I'm sure people still use ICQ. According to Digital Trends, it has an estimated 15 million active users.

According to Microsoft, Windows Live is used by 330 million people a month (I'd guess many hundreds of millions more have it installed and never use it).

I don't know where Digital Trends gets its figures from, but I doubt anyone who uses instant messaging much is going to disagree that ICQ has been overshadowed.

So, will this happen to Twitter? I doubt it, but I don't know. Neither do you. Let's see what happens when Twitter is sold to AOL while Microsoft and Google launch their joint-venture micro-blogging service.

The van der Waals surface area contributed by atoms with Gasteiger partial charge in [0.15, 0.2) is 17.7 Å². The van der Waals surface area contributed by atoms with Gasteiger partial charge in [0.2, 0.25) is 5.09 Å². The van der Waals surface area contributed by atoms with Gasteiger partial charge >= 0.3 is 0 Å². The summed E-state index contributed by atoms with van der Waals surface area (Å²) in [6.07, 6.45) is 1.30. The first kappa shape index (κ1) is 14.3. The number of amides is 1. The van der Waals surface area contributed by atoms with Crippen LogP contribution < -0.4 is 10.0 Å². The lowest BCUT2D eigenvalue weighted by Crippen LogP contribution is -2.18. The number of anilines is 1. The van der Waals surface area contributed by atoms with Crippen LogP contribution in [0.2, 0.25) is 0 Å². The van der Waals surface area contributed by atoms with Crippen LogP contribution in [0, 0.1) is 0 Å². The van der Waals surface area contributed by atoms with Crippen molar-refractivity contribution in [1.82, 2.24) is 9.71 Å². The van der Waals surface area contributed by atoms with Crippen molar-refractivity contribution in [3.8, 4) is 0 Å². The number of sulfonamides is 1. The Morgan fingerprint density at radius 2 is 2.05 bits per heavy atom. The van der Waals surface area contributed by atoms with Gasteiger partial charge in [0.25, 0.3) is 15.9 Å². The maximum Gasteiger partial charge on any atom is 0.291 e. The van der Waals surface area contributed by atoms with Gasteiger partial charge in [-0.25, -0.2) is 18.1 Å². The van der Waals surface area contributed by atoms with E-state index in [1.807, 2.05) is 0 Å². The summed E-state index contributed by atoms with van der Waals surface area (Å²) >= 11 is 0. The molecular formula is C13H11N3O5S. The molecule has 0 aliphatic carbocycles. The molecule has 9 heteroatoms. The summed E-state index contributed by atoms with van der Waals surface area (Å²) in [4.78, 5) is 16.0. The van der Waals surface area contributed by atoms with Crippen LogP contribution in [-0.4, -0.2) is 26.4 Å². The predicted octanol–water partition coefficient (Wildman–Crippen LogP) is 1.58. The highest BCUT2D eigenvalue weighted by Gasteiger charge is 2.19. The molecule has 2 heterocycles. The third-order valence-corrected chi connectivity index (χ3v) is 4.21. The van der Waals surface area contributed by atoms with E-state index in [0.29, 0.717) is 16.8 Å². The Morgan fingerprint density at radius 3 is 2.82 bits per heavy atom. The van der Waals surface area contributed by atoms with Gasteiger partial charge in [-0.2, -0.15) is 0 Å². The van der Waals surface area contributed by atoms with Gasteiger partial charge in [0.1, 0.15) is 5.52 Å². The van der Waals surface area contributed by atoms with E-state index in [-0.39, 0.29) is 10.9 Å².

Read more: Calling All Gurus - You Don't Know What The Future Holds

Using Sproutbuilder to make gadgets

I was trying to explain how the "Birmingham and West Midlands Politics News" gadget works to Andy Mabbett on Twitter, and did such a poor job of it I thought I'd try again here.

The gadget was created using Sproutbuilder. It takes an RSS feed of political news from the Birmingham Post and Birmingham Mail, and displays it as you can see. Clicking on a headline will take you to the web page where the story originally appeared.

You can add it to pretty much any website or blog, or Facebook/Myspace/etc page, for free, by clicking the "share" button and following the instructions.

The RSS feed it uses is one I created in Yahoo Pipes. This amalgamates four different RSS feeds from the Birmingham Post and Birmingham Mail, namely: every news story in the Post's politics section, my Birmingham Post blog, my Birmingham Mail column and most of my Birmingham Post columns.